Update: in response

‘All he is at this point is brains and sex’

Written in response to:

‘All he is at this point is brains and sex’

Justin Clemens’s review of Walter Benjamin: A Critical Life indirectly confirms his own contention that Benjamin continues to have ‘a bad time in and with universities’. After some apparently thoughtful opening paragraphs on the perils of biography, Clemens proceeds to enact his own thesis in a glib assessment of Benjamin’s character that reveals more about himself than his subject – or (one can only hope) the book he is reviewing. ‘There is no genre more bourgeois than modern biography,’ he claims, and then delivers an account of Benjamin that exactly matches his own description of the genre.

Clemens quotes Benjamin on ‘the task of criticism’ – ‘the differentiation of truth from myth’ – and then proceeds to smear his subject with a confabulation of myth, insinuation and gossip from which any truth is hard to discern. He attributes to Benjamin the idea that ‘one should examine people from the perspective of their interests rather than their supposed personalities if one wants a better understanding of their actions’. And, I would add, from the perspective of their actual circumstances, the reconstruction of which alone constitutes the true task of the biographer. Without this, we are left with nothing substantial, but merely the empty extremes of opinion and gossip.

Clemens however praises Benjamin’s biographers for precisely this kind of oscillation between minutiae and generalities. ‘On the basis of the vast and scattered archives they have marshaled, they reveal that Benjamin’s interests were indeed directed towards sex and power.’ No, really? Who would have thought it? As it stands, this amounts to little more than the startling revelation that Benjamin was in fact a human being. Indeed, it is hard to see how anything more original could emerge from a ‘punctilious enumeration of Benjamin’s relationships’.

This does not stop Clemens from proceeding to judge Benjamin for failing to measure up to his own standards of acceptable high-table behaviour. For example he cites as a ‘cringeworthy’ the anecdote of Benjamin and his wife having a row after inviting Scholem over for dinner. Clemens’s embarrassment at this is, however, nothing compared to how ‘unappealing’ he finds Benjamin’s ‘sexual shenanigans’. He seems shocked by the fact – which is nevertheless for some reason ‘worth knowing’ – that Benjamin ‘hounded’ his lover Asja Lacis (‘who already had a long-term partner’) and eventually (‘despite their existing commitments’) consummated their relationship, and even ‘moved out with her for a couple of months in late 1928, while his wife and child stayed in the family home down the road’. I am not sure where else they were supposed to stay; perhaps he should have kicked them out? Or perhaps the whole idea of having an affair or leaving one’s marriage is simply too shocking for Clemens to contemplate? He censoriously quotes Benjamin’s wife before their separation saying (rather self-evidently) that ‘all he is at this point is brains and sex; everything else has ceased to function’ – to which Clemens primly adds the one-word comment: ‘Quite.’ It would be hard to imagine a more nineteenth century bourgeois response.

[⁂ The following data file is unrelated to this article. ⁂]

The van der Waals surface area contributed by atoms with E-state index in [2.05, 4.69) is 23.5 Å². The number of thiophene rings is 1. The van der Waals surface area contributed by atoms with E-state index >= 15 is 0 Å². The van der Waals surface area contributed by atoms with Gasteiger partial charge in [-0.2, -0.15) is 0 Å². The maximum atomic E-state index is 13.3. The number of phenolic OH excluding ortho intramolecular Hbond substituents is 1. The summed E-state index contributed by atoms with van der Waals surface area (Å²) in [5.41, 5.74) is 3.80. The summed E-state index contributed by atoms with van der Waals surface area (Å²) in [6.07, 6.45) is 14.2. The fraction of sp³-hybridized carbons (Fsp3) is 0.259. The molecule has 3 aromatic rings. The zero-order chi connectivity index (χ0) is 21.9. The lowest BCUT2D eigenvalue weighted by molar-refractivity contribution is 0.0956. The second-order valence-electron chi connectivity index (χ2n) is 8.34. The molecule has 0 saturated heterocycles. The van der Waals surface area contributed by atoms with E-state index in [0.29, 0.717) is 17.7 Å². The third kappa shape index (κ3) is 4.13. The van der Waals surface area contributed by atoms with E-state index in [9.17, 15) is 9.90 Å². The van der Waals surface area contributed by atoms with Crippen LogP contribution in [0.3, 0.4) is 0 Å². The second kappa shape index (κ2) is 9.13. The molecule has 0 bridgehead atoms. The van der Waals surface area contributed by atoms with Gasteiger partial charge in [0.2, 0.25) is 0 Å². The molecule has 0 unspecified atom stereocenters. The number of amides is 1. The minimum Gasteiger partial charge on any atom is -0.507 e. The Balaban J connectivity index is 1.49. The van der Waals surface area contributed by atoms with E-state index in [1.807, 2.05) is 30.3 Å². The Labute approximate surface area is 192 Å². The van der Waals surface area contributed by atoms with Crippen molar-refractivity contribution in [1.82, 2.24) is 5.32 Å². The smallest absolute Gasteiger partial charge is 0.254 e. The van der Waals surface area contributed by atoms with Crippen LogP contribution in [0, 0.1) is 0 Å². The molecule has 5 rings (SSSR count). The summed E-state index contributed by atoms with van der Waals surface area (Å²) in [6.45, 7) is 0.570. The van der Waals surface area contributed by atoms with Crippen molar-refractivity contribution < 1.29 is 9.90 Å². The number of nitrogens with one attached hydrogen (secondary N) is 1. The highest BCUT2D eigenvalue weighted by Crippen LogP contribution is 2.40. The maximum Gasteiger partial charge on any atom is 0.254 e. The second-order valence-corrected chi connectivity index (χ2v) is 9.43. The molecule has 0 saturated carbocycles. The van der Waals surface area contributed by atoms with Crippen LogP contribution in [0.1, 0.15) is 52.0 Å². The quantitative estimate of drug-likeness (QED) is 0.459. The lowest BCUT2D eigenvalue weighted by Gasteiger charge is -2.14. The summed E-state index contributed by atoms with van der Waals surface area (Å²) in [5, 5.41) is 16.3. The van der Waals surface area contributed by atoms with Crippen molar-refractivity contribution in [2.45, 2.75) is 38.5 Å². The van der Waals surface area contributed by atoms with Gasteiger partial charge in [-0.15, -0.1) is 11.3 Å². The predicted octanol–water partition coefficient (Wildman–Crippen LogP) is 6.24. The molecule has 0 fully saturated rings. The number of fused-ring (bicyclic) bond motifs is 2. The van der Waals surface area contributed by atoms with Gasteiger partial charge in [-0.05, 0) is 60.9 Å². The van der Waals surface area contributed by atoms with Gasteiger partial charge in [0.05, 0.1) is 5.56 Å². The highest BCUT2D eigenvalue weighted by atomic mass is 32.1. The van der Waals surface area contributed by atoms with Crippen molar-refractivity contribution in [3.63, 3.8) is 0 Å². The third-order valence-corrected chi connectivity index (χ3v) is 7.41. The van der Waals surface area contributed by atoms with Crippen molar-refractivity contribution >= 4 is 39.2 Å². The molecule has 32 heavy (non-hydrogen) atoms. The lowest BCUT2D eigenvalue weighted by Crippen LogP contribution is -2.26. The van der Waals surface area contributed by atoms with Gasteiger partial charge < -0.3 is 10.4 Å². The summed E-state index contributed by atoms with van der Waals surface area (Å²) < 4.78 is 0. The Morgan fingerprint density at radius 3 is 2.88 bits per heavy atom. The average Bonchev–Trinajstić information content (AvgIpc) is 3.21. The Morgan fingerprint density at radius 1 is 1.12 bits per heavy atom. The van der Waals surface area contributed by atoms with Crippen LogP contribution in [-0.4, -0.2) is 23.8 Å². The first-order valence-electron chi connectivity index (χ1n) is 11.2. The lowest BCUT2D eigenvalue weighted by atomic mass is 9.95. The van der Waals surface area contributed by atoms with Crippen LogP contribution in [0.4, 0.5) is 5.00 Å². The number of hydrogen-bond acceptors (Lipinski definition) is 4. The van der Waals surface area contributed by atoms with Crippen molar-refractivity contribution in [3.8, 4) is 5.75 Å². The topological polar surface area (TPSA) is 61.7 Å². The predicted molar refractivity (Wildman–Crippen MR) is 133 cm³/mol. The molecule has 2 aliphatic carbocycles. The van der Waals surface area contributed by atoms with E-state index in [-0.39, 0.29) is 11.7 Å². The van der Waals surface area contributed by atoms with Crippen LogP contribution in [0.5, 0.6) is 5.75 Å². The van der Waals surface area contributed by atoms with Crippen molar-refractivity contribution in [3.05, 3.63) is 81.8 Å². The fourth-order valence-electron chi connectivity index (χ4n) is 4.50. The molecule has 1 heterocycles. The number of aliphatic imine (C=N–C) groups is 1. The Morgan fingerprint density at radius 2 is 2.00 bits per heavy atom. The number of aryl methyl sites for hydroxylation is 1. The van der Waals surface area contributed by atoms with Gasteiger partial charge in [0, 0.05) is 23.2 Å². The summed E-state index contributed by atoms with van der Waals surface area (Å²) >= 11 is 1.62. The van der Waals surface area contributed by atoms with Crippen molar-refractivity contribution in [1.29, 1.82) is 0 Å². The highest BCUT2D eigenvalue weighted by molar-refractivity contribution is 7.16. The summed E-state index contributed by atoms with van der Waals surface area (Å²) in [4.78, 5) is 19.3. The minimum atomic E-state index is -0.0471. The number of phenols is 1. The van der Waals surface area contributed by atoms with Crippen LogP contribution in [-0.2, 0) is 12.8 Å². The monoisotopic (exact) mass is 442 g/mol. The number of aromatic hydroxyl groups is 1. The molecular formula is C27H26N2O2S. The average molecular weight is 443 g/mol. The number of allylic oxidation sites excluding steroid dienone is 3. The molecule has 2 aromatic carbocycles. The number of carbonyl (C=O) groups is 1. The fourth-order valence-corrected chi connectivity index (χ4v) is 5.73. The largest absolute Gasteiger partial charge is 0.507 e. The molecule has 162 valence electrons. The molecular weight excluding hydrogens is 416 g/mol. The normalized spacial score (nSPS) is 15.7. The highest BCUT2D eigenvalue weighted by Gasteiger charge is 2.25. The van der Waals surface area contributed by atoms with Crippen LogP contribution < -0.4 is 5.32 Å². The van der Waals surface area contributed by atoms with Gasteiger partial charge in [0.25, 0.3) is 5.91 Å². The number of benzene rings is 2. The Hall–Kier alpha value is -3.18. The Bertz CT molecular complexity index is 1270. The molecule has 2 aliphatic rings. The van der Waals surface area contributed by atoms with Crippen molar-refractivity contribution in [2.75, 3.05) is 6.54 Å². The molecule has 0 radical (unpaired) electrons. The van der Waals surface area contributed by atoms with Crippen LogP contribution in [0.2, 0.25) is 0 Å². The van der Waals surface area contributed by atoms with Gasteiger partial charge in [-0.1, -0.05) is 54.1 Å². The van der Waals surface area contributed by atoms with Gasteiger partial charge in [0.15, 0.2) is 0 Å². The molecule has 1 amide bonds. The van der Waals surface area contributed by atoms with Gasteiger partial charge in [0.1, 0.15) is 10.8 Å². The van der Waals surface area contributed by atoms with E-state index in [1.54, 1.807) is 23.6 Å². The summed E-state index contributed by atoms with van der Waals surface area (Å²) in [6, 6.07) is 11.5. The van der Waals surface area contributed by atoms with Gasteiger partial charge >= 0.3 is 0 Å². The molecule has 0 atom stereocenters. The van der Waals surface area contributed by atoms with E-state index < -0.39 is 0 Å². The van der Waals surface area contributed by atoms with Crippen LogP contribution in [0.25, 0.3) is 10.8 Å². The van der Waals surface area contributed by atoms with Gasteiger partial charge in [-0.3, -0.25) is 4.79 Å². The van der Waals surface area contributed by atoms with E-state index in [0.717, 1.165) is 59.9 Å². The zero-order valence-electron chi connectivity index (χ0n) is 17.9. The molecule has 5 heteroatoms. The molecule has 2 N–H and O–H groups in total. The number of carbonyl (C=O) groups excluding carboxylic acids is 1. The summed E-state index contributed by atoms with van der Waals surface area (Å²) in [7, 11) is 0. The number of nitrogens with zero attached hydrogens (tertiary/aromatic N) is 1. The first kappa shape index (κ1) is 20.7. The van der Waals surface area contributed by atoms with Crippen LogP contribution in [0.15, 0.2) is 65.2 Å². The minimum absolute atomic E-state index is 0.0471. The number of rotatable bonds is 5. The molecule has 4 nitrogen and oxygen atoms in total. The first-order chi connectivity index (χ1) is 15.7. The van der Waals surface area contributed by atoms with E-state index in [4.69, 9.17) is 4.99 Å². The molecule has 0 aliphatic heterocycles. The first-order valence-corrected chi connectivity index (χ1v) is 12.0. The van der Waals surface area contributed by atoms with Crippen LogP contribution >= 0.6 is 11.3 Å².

Similarly, his imagination baulks at the ‘impressive’ fact that Benjamin’s family and friends ‘never wavered in their awe of his brilliance’, as if the latter were somehow impeached by his private life (Oscar Wilde, anyone?). This is despite what Clemens somewhat hysterically terms ‘the psychosocial horror Benjamin kept reliably delivering’, as if the real ‘psychosocial horror’ were not the historical and political circumstances rather than Benjamin’s personal conduct – which is apparently to be handled and treated in some kind of pathology lab or moral isolation ward.